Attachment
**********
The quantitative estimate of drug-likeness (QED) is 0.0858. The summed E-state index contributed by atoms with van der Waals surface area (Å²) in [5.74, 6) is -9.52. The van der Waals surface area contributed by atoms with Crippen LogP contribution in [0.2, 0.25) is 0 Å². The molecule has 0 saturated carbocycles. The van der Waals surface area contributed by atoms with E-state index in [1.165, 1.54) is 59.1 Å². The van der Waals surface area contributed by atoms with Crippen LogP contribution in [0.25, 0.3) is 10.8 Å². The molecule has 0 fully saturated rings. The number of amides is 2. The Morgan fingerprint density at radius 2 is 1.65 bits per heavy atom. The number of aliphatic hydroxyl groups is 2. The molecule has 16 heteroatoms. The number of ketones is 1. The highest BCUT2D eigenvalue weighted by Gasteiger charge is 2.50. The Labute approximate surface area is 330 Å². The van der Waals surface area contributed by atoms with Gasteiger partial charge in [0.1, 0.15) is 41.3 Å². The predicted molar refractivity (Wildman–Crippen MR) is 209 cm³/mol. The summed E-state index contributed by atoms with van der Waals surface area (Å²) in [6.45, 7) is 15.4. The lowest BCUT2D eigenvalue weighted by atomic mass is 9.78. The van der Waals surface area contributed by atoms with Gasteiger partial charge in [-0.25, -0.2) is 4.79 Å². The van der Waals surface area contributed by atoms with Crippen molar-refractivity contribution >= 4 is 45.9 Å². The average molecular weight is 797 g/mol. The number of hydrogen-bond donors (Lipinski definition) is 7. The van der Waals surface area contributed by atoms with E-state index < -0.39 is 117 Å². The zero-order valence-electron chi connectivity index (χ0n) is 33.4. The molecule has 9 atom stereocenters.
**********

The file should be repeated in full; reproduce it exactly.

The quantitative estimate of drug-likeness (QED) is 0.0858. The summed E-state index contributed by atoms with van der Waals surface area (Å²) in [5.74, 6) is -9.52. The van der Waals surface area contributed by atoms with Crippen LogP contribution in [0.2, 0.25) is 0 Å². The molecule has 0 saturated carbocycles. The van der Waals surface area contributed by atoms with E-state index in [1.165, 1.54) is 59.1 Å². The van der Waals surface area contributed by atoms with Crippen LogP contribution in [0.25, 0.3) is 10.8 Å². The molecule has 0 fully saturated rings. The number of amides is 2. The Morgan fingerprint density at radius 2 is 1.65 bits per heavy atom. The number of aliphatic hydroxyl groups is 2. The molecule has 16 heteroatoms. The number of ketones is 1. The highest BCUT2D eigenvalue weighted by Gasteiger charge is 2.50. The Labute approximate surface area is 330 Å². The van der Waals surface area contributed by atoms with Gasteiger partial charge in [0.1, 0.15) is 41.3 Å². The predicted molar refractivity (Wildman–Crippen MR) is 209 cm³/mol. The summed E-state index contributed by atoms with van der Waals surface area (Å²) in [6.45, 7) is 15.4. The lowest BCUT2D eigenvalue weighted by atomic mass is 9.78. The van der Waals surface area contributed by atoms with Gasteiger partial charge in [-0.25, -0.2) is 4.79 Å². The van der Waals surface area contributed by atoms with Crippen molar-refractivity contribution >= 4 is 45.9 Å². The average molecular weight is 797 g/mol. The number of hydrogen-bond donors (Lipinski definition) is 7. The van der Waals surface area contributed by atoms with E-state index < -0.39 is 117 Å². The zero-order valence-electron chi connectivity index (χ0n) is 33.4. The molecule has 9 atom stereocenters.